Minutes of the 378h meeting held at 10:00 in Stokesley Town Hall on Tuesday 16h July 2019
Speaker Jerry Hollands: How to avoid Cyber Crime
Jerry has worked as a Special Constable with North Yorkshire police and on his retirement was asked to remain as a police volunteer working within the cyber crime team. His hobbies include narrow boating and being a member of York PROBUS.
The talk began with an explanation of what cyber crime involves. Anything that is or can be connected to the Internet can be involved or used to commit cyber crime, computers, tablets smart phones etc.
The problem is big and becoming bigger and involves both the young and old. The old especially are targeted because normally they have the most disposable income and are not as familiar with the Internet as younger people.
In 2015 44% of adults were victims of cyber crime, with 70% of fraud cyber enabled. Romance scams reached 24.5 million in one year and the costs involved in solving these crimes are soaring. The Metropolitan Police issued statistics showing that only 1 in a 100 of these crimes are solved. This is partly because the people committing these crimes are out of the jurisdiction of the police forces involved.
The two main factors driving cyber crime are fear and greed. These can include such things as data, information, money, controlling persons actions, socially and even romance.
Cyber dependent fraud is dependent on people having a device connected to the Internet, cyber enabled is more like the old fashioned fraud but made easier using electronic devices.
Unless one is a hermit living in a cave anyone is at risk. Someone knocking on the door could be trying in some way to commit fraud.
However as soon as one switches on a device then that is all that is needed to become a victim of crime.
PHISHING is used the same way as bait. There are several ways to spot if an email is a scam. These include using a blatant wrong address, very poor grammar/spelling, wrong name used, having pressure applied by saying that action on the email is very urgent, information is required by the sender and the text used is an image. Jerry used a slide to show an example of a phishing email and pointed out the errors that can be spotted and used to prove it was a scam.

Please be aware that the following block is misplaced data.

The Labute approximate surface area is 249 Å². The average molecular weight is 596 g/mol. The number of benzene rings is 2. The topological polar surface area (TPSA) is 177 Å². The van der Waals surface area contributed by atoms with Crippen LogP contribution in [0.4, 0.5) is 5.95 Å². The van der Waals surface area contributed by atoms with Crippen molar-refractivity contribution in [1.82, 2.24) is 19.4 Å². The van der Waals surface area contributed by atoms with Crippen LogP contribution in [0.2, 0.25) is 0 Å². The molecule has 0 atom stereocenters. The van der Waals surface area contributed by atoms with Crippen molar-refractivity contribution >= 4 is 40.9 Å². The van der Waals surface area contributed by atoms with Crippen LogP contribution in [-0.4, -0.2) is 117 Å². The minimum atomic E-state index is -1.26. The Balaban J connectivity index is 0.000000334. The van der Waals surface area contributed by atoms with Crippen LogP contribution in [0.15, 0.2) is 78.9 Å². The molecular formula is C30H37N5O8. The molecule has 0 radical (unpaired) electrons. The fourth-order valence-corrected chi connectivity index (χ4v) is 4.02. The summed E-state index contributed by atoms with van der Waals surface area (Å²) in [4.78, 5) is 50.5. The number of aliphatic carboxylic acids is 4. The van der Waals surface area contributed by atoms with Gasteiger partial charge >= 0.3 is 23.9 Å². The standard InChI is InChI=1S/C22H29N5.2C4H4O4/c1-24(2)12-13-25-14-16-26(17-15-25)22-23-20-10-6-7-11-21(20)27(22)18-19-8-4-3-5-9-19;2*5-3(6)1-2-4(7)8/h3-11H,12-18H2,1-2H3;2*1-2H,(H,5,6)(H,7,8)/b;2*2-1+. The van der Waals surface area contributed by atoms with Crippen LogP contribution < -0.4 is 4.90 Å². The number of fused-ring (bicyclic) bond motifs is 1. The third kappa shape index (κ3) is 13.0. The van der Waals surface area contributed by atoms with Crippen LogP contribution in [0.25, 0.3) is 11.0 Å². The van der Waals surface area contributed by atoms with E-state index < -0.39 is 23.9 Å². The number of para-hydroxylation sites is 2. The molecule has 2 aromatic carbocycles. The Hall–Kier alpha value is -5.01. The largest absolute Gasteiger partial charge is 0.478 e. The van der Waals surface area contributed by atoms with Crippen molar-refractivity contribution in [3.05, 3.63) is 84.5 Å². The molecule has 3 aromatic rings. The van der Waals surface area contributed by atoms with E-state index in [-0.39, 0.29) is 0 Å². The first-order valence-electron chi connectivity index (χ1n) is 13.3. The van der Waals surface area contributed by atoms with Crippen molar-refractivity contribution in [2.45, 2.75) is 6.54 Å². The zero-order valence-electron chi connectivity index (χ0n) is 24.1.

Attachments on emails are a big danger and should never be opened unless the receiver is absolutely certain that the email is genuine. Other schemes include the request for bank details from emails from people pretending to be from your bank and fake virus software that once opened release the virus into the device.
Identity theft is another big problem that Jerry himself has been a victim. Shred everything, checking statements, make sure your home network is secure especially if public access is close to the network and ignore anything that says that you’ve won something even when you have never entered any competitions.
MMSM Mass Marketing Scam Mail is another scam. As previously stated if you have not entered anything you cannot win it. A real and a fake email address were shown used on Ebay and the differences explained. No dashes are used in the address if they are it is a fake, https the s means secure if not there do not open or use and always check the address for obvious flaws before opening the email.
Romance scams can be used. Lonely vulnerable people are especially at risk. A fake profile (catfish) can be set up by the criminal sometimes over a long period of time and then the victim is asked for money.
Telephone scams (Smishing) commonly using texts are also used. If any financial information is asked for, if it asks for a certain number to be rung, the tone of the text asks for urgency in your reaction to it then treat is as a fake until otherwise proved. If they have your phone number then they can gain access too other information to help in the scam.
Ransomware is used normally used against large companies or organisations. The individual should get into the habit of backing up all their data to another device so that if the succumb to this they can easily restore their system.
Key tips in preventing scams include using secure websites and have Internet safety software installed and regularly updated. Do not respond to unusual emails. Never reuse a password. When setting up a password use threes random words and a date then mix them.
Example: Random words chair window door. Date 2018. Password 20chairwindowdoor18.
Always be careful when clicking on links/files, any requests for money or personnel information treat with extreme caution and never assume always check. Use Paypal if possible as it provides extra protection.
If a victim of cyber crime telephone the following number to report it 0300 123 2040. If still in progress, the suspect is known or the victim is vulnerable call 999 if urgent or 101 otherwise.